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Painting a Phoebe

Thursday, April 5, 2007

As those of you who've been with me for the past year know, eastern phoebes are special birds for me. In several of the springs of my life, I've done a phoebe painting. Phoebes move me, enough to have named our firstborn for one, enough to make me paint pictures of them that have something to say about the stages in my life. And last summer, with a lot of help from Phoebe, I raised two orphaned phoebes: Avis and Luther.On March 13 of this year, a phoebe showed up singing in the yard. He sang around the garage and the back deck. When I walked out to the driveway, he flew to a low branch on the ash tree that hangs over the pavement. Hmm. The same branch Luther used to go to when he wanted to be fed. When I moved closer, calling his name, he didn't retreat, but kept chipping and wagging his tail. From there, he flew to the birch tree that overhangs the birdbath where Luther drank and bathed. It was a favorite hangout. I have no proof it was Luther, but I felt I knew him, and it seemed he knew me. He certainly wasn't skittish around me. Time will tell; if the weather lets up (it's in the 20's today) perhaps this bird will decide to stay, and one fine day come in to a Pyrex plate full of mealworms. That would be something fine.

Clearly, it was time to paint a phoebe again. I thought for a month or more about what I wanted to do with this painting. For me, the bird image is the least of it. The setting is everything. Ever since we were in New Mexico in November, I've wanted to paint a barn interior. I saw light streaming into adobe structures, old wood and sunbeams...Reading The Girl with the Pearl Earring, a fictionalized account of the Dutch master Vermeer's life, just enhanced that feeling. I wanted to play with light coming in a window. So I designed a scene that would incorporate some of the things I love most: a phoebe, a barn interior, and sun coming through a window.Here's the drawing, already transferred to the watercolor paper. The painting will be nearly a square at 13 x 14 1/2".

Because there will be a lot of darkness in the painting, it's going to be necessary to mask the bird and foreground perch (a copper bucket, also a beloved possession that dates from my early childhood in Kansas). Here, you can see the yellowish masking compound that I've painted on the bird and bucket to protect them from the dark brown washes I'm planning to lay down. Here, with the finished drawing, transferring it to watercolor paper, and masking it, my first day of work ends.Ohhhhh.....this is too much fun. I'll take you a bit into the second day so you can get a peek at how the painting will evolve. I decide to block in the window and the wall. The window has some of the darkest values in the painting, and I want to lay something really dark down so I can dial up or down from that as I build the rest of the scene. I put a sunny buff -yellow underpainting down on the wall, that will give me some of the lightest values.At this point, the inevitable depression set in. I should see it coming, but it always creeps up and surprises me. It's a stage I go through with every painting, even when it's going well. I become convinced that it is in fact a piece of crap. I think one of the reasons I love to write so much is that it's mysteriously free of that downcycle. When I'm writing, I just go.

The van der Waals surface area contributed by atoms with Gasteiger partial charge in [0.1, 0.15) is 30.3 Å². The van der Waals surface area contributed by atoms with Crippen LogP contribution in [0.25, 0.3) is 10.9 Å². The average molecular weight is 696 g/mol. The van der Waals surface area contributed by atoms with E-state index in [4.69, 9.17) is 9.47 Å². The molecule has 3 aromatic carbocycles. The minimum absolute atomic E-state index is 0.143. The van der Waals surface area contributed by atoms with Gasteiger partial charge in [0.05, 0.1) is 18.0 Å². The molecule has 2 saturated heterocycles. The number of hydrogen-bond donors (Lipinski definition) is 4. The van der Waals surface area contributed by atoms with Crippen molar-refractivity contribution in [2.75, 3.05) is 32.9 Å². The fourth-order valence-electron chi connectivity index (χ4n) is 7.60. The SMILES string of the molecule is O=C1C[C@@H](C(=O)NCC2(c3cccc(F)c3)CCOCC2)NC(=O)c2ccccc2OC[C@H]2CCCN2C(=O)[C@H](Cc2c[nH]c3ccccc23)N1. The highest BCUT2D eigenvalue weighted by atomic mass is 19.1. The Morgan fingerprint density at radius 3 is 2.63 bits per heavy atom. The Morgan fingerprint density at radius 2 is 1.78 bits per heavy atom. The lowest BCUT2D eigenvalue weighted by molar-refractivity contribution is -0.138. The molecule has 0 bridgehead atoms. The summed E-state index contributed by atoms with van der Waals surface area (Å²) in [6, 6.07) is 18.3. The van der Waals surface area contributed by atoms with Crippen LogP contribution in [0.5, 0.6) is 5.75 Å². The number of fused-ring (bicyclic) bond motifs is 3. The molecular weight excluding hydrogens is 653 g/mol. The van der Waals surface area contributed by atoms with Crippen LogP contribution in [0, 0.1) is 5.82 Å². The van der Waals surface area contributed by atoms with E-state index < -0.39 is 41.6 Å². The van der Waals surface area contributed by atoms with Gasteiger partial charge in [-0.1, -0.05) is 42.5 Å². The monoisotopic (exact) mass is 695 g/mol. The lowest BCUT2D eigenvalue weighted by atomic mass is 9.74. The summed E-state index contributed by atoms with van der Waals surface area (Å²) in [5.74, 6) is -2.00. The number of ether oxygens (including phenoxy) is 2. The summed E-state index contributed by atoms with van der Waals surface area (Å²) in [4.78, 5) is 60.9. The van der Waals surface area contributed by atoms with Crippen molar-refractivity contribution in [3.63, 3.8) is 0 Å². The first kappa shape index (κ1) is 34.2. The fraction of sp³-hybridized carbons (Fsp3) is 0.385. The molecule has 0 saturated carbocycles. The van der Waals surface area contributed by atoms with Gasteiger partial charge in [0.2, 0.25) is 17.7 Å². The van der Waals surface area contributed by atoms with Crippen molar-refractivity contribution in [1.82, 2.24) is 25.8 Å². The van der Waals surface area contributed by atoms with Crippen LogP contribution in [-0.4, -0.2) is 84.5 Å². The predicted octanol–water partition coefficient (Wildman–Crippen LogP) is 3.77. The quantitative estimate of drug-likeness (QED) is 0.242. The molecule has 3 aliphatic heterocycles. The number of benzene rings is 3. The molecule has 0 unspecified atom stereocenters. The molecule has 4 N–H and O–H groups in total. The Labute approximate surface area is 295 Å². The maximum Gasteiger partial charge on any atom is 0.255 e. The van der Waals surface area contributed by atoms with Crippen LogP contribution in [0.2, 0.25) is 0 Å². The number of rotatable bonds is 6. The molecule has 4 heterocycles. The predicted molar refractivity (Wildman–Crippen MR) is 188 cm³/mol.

I sank deeper into an unproductive despair, until I realized that the only thing that would fix me was going out for a walk. So Chet and I set out on the Loop, and a good soaking in 80-degree sunshine, a handful of butterflies and a deep draught of wildflowers was just what the doctor ordered. See yesterday's post!

Refreshed and recharged, smelling of sunshine and fresh air, I was ready to make the wall look like wood. Another couple of washes of burnt sienna, quinacridone yellow and burnt umber, and I got the plane laid down. It was no longer a flat field of color; it was lying in space the way it should. I painted in some of the woodgrain and really felt the painting begin to take off.

Here's how it looked by the middle of the second afternoon. I kept painting until the light went away, and a lot more happened that afternoon, but this seems like a good place to stop. The painting is starting to look like something now. I hope from this you see that watercolor is not a medium over which one should linger and noodle. It takes nerve and speed, and if you're working well, it really doesn't take long to make something out of nothing. In the end, that may be my favorite thing about it. That, and the luminosity, the way you can layer one wash on another but still see the first wash, and the way the paint feels, flowing out of the brush. OK, there's nothing I don't love about watercolor.

Tomorrow: sunbeams, more wood, and a bucket.


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